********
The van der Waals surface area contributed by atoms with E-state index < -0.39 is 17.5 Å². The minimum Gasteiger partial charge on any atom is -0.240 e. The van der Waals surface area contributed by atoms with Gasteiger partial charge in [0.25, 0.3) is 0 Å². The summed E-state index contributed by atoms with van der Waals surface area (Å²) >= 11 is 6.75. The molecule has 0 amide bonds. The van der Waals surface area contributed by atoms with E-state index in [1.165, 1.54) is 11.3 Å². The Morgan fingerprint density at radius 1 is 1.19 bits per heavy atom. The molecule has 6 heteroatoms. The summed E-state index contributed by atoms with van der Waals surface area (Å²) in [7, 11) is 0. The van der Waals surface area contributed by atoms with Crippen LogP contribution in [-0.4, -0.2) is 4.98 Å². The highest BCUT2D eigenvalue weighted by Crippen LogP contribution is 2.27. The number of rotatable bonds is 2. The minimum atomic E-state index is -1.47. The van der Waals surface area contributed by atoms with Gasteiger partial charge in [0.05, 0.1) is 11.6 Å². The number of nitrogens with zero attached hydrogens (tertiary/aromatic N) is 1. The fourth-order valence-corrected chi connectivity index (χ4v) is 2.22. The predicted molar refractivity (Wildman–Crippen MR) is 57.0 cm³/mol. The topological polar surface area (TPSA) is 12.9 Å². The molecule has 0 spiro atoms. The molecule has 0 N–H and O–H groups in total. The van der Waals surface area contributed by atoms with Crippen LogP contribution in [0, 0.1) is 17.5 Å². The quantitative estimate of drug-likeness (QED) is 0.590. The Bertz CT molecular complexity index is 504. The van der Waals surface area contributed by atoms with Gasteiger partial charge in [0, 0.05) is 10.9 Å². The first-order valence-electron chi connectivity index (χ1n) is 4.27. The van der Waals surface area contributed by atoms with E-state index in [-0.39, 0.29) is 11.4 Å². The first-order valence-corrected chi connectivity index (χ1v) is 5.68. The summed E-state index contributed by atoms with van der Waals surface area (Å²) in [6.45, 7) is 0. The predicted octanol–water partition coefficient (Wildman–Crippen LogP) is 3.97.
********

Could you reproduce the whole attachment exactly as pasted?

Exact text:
The van der Waals surface area contributed by atoms with E-state index < -0.39 is 17.5 Å². The minimum Gasteiger partial charge on any atom is -0.240 e. The van der Waals surface area contributed by atoms with Gasteiger partial charge in [0.25, 0.3) is 0 Å². The summed E-state index contributed by atoms with van der Waals surface area (Å²) >= 11 is 6.75. The molecule has 0 amide bonds. The van der Waals surface area contributed by atoms with E-state index in [1.165, 1.54) is 11.3 Å². The Morgan fingerprint density at radius 1 is 1.19 bits per heavy atom. The molecule has 6 heteroatoms. The summed E-state index contributed by atoms with van der Waals surface area (Å²) in [7, 11) is 0. The van der Waals surface area contributed by atoms with Crippen LogP contribution in [-0.4, -0.2) is 4.98 Å². The highest BCUT2D eigenvalue weighted by Crippen LogP contribution is 2.27. The number of rotatable bonds is 2. The minimum atomic E-state index is -1.47. The van der Waals surface area contributed by atoms with Gasteiger partial charge in [0.05, 0.1) is 11.6 Å². The number of nitrogens with zero attached hydrogens (tertiary/aromatic N) is 1. The fourth-order valence-corrected chi connectivity index (χ4v) is 2.22. The predicted molar refractivity (Wildman–Crippen MR) is 57.0 cm³/mol. The topological polar surface area (TPSA) is 12.9 Å². The molecule has 0 spiro atoms. The molecule has 0 N–H and O–H groups in total. The van der Waals surface area contributed by atoms with Crippen LogP contribution in [0, 0.1) is 17.5 Å². The quantitative estimate of drug-likeness (QED) is 0.590. The Bertz CT molecular complexity index is 504. The van der Waals surface area contributed by atoms with Gasteiger partial charge in [0, 0.05) is 10.9 Å². The first-order valence-electron chi connectivity index (χ1n) is 4.27. The van der Waals surface area contributed by atoms with E-state index in [-0.39, 0.29) is 11.4 Å². The first-order valence-corrected chi connectivity index (χ1v) is 5.68. The summed E-state index contributed by atoms with van der Waals surface area (Å²) in [6.45, 7) is 0. The predicted octanol–water partition coefficient (Wildman–Crippen LogP) is 3.97.